KING: I think it might be. Anybody who’s gone to catechism has those demons kind of dancing around with them. We always had these books in catechism that showed the human heart as a valentine. And with every little sin, even if it was stealing chocolate or telling a lie, your heart got a little black dot. And then you would see, over the course a time, a child getting a lot of black dots on their heart, and the black dots filling the heart, and then dying, and I think a lot of us had that sense of evil, that it can be quantified and pictured in that way. And so I think we’re more likely, the Catholics, to see physical manifestations of something that is probably more ethereal. So I do think Catholics are more likely to be terrified by this. I didn’t see THE EXORCIST until I was twenty, and it was like, “Ooh, no.” It almost knocked me down. I couldn’t sleep that night, and that’s the Catholic in us. Although, let me tell you, there’s Jewish exorcism. We’re doing an episode in EVIL [with] a Muslim exorcism and a Jewish exorcism and a Christian exorcism, and it’s kind of a comparative study of how different they are, but how similar they are, too.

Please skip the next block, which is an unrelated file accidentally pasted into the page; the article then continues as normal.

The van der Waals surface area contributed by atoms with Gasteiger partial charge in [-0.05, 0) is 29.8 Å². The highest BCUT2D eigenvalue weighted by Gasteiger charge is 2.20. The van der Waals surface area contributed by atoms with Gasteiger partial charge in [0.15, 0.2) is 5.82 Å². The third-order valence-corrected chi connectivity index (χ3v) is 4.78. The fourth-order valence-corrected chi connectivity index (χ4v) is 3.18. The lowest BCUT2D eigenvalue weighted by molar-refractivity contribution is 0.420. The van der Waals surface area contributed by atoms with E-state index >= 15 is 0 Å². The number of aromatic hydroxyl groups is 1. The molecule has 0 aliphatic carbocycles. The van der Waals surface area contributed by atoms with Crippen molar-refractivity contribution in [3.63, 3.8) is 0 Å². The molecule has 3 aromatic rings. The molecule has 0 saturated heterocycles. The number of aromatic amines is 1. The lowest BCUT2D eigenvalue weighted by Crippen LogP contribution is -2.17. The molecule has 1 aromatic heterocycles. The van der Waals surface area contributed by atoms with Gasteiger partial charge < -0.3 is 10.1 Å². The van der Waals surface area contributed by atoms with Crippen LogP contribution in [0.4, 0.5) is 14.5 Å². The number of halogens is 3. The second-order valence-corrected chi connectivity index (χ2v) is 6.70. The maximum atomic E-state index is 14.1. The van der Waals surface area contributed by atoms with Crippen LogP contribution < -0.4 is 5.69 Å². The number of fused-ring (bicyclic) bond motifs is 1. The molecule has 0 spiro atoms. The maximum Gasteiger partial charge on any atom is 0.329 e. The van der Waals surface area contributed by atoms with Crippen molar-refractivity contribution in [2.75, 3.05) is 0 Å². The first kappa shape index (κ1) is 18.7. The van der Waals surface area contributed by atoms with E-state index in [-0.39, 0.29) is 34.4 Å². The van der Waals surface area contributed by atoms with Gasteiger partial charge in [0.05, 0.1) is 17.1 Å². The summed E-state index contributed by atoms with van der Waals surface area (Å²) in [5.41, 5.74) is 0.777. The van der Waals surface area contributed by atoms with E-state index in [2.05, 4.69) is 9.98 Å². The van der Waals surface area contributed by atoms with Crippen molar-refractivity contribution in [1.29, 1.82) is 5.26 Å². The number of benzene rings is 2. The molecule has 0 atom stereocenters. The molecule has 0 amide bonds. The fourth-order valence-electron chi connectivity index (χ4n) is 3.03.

AX: In the Muslim exorcism, is it a djinn?
KING: It’s a djinn. It’s kind of like a trickster. It’s not exactly the Devil – there is a word for “Devil” – I mean, there’s Satan – but it’s basically the demon that occupies you.
AX: Is anybody in your writers’ room at all superstitious about any of what you’re discussing in EVIL?
KING: Our room is. One of the writers had to leave because she was starting her own show, and she brought people an old, ancient Ouija board, she got it at an antique shop, and people have not wanted to open it. When you’re talking about this stuff all day, there’s an odd superstition that enters in that isn’t even religious. It’s kind of like, “I don’t want to touch the monkey paw. I don’t want to get near it.” That kind of thing.